Tuesday, May 8, 2007

Kennedy. Theodore C. Sorenson. Significant Sentences. Continued.

Significant sentences from Kennedy by Theodore Sorenson, a history of the words and philosophy of President Kennedy. Continued.

"A tremendous amount of staff research preceded every Kennedy talk." p. 72.

Reason for seeking the Presidency: "...because I want to get things done." p. 108.

On polls: "The weight of their answers often varies with the wording of their questions." p. 120.

"He knew he could not afford to be defensive, angry, impatient or silent, no matter how many times he heard the same insulting, foolish or discriminatory questions." p. 124.

"In short, the primary purpose of these speech-making trips was not to talk, but to listen and learn." p. 129.

"But Kennedy, speaking in softer tones and shorter answers, without notes, scored with local illustrations and specifics aimed chiefly at West Virginia." p. 159.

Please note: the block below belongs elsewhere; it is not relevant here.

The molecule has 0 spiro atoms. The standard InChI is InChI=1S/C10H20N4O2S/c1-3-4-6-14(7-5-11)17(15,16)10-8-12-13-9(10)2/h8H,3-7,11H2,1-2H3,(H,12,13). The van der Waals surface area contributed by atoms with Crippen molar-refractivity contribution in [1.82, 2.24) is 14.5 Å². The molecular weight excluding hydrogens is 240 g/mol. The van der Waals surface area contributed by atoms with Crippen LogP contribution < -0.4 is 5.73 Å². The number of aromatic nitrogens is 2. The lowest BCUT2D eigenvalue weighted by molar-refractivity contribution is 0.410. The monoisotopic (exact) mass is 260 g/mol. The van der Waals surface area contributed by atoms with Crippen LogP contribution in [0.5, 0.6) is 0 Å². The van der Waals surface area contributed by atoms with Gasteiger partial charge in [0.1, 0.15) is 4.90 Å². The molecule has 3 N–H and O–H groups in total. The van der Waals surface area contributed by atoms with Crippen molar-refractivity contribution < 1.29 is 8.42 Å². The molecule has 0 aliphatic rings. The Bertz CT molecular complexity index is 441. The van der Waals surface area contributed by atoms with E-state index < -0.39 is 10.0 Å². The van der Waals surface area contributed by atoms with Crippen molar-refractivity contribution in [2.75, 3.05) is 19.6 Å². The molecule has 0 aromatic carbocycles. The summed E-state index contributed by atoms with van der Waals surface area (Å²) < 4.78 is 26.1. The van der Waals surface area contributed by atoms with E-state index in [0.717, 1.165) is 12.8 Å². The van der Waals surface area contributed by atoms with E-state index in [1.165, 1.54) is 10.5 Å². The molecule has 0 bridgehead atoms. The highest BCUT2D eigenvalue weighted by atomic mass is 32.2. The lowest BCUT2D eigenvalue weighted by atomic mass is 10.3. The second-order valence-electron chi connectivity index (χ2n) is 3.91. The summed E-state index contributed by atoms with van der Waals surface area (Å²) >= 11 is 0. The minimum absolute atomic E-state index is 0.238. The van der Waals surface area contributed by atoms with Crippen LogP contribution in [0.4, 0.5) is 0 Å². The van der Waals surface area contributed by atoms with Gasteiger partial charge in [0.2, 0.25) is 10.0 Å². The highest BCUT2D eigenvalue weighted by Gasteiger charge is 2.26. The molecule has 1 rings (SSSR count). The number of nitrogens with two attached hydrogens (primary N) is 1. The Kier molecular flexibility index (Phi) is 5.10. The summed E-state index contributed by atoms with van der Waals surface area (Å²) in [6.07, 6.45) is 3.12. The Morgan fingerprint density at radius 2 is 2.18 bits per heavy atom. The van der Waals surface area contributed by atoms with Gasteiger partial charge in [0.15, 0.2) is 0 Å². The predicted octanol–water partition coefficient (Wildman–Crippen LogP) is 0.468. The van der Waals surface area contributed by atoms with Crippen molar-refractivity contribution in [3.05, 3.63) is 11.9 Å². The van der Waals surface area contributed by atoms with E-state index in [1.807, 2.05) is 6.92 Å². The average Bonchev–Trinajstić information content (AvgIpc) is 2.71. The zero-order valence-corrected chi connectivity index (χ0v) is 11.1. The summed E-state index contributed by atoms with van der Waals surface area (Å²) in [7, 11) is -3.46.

"There is only one legitimate question [with regard to religion and the Presidency]: Would you, as President, be responsive in any way to ecclesiastical pressures or obligations of any kind that might in any fashion influence or interfere with your conduct of that office in the national interest?" p. 161.

"Catholic Boston, he said, had in 1948 overwhelmingly supported Baptist Harry Truman because of the man he is." p. 164.

JFK: "Now I understand why Henry VIII set up his own church."

JFK: "The New Frontier...sums up not what I intend to offer the American people but what I intend to ask of them...holds out the promise of more sacrifice instead of more security." p. 188.

"Upon the Caroline's arrival in each major city, the advance man came on board to brief the Senator on names, faces and local color...." p. 194.

No comments: